Standard mobile infrastructure the way ahead for delivery firms

TNT Express is rolling out up to 24,000 Microsoft-powered mobile devices over the next three years, reflecting the increasing...

TNT Express is rolling out up to 24,000 Microsoft-powered mobile devices over the next three years, reflecting the increasing importance of standardised wireless technology to the delivery sector.

The implementation starts in January with TNT Express drivers and will then be rolled out to warehouse operatives and sales staff. The move follows a successful trial that took place in November.

Jim Flood, architecture and technology services manager at TNT Express, said the roll-out, which will be developed around the Microsoft .net compact framework, would improve customer service and IT efficiency. The .net compact framework provides TNT with a Windows-like programming interface for building mobile applications.

"Standardising to Microsoft from our seven existing systems will help us reduce costs and implement best practice across the organisation," he said. "Moving the IT infrastructure into the cab and giving drivers the information earlier will also improve the level of service."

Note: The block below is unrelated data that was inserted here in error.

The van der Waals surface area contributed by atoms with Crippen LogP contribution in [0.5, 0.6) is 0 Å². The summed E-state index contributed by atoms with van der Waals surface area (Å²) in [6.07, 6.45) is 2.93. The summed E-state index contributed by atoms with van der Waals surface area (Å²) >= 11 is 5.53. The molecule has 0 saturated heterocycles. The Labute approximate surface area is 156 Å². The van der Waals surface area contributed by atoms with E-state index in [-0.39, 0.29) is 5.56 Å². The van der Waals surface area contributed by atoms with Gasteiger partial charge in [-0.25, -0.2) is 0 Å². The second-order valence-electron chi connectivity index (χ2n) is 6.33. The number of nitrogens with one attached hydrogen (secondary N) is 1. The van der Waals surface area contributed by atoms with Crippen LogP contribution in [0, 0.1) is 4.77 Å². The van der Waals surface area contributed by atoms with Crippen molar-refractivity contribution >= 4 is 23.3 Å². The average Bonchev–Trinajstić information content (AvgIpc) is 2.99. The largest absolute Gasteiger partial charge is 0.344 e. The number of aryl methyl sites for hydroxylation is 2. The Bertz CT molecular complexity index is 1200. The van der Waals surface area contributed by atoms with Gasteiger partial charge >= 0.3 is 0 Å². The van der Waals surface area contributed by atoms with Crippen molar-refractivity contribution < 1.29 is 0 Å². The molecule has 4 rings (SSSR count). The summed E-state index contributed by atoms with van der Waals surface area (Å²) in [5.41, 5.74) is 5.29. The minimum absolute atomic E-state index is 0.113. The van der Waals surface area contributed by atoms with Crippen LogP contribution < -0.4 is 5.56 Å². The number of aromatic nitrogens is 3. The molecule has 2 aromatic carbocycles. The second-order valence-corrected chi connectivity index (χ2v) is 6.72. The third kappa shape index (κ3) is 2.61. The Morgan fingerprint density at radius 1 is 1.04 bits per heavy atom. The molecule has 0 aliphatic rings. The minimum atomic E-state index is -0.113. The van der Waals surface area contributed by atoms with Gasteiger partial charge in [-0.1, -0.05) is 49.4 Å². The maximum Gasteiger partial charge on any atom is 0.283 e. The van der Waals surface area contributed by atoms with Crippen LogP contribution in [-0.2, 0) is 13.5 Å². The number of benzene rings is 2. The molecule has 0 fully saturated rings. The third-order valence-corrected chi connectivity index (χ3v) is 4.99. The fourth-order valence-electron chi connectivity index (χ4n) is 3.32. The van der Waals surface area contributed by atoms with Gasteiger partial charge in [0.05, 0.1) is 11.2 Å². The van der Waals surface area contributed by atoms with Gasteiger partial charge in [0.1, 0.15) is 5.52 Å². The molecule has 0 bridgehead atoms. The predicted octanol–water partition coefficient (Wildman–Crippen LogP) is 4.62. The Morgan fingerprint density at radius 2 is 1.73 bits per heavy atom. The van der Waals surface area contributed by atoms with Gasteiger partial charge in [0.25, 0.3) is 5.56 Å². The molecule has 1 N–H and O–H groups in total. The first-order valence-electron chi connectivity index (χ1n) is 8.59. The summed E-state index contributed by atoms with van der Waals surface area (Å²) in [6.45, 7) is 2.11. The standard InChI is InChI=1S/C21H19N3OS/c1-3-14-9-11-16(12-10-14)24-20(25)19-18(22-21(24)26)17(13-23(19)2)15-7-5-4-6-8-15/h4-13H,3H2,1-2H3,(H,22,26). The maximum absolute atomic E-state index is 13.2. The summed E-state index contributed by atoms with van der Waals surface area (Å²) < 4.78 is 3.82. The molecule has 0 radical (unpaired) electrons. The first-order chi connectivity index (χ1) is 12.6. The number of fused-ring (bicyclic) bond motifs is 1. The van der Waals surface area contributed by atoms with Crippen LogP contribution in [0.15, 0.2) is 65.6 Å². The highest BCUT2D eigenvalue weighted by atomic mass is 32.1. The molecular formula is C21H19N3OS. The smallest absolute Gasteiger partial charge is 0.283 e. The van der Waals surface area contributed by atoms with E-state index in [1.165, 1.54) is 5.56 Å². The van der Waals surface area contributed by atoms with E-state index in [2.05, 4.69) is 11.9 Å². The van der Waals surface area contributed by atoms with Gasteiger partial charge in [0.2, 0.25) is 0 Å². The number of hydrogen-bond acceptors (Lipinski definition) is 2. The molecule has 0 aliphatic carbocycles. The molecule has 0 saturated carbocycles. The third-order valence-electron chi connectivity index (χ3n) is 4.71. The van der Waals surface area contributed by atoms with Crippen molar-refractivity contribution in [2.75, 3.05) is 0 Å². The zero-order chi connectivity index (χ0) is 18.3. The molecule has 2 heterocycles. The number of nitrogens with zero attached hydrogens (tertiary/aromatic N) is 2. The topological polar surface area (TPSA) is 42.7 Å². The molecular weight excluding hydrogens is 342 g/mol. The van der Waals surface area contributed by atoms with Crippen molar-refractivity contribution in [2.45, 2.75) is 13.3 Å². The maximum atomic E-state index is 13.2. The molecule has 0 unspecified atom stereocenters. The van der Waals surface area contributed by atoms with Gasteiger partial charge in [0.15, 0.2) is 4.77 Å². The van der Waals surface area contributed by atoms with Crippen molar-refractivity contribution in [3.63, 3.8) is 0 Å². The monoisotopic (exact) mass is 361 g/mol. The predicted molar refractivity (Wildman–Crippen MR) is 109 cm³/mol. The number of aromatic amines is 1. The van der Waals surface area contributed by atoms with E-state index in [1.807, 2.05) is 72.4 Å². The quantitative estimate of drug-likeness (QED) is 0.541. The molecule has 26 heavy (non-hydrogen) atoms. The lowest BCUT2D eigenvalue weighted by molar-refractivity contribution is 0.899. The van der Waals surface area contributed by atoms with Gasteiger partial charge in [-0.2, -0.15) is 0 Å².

The firm has not decided on a hardware provider, but it will be able to choose from 38 suppliers depending on where the devices will be used, Flood said.

The company will first use GSM connections with some use of GPRS. Warehouse connectivity will be over 802.11 wireless Lans.

TNT Express is not the only delivery company to standardise on Microsoft's mobile technology. Rival delivery company UPS is also a Microsoft user.

Graham Nugent, strategic information services manager at UPS, emphasised the importance of standardisation when rolling out mobile devices.

"We have implemented many solutions and, every time the scanning devices are updated, a new platform, application code or, in some cases, operating system will have to be implemented," he said.

When UPS upgraded its systems to the point where it had 17 different scanning platforms with two scanners for each driver, Nugent said he was forced to take action.

He said, "We chose Microsoft CE, developed our applications using Visual Studio with Ethernet, and used 802.11b wireless Lans with Bluetooth in our buildings." According to Nugent, this set-up enabled UPS to consider multiple standard devices from a wide range of suppliers.

US-based delivery firm FedEx announced last year it would be rolling out 40,000 GPRS-enabled devices, based on technology from Motorola, across its US operation in an attempt to save £13m a year, predominantly by cutting paper costs.

Delivery company Parcelforce Worldwide is standardising on Symbol mobile devices and wireless Lans to track its deliveries, after signing a £1.5m contract with the supplier.

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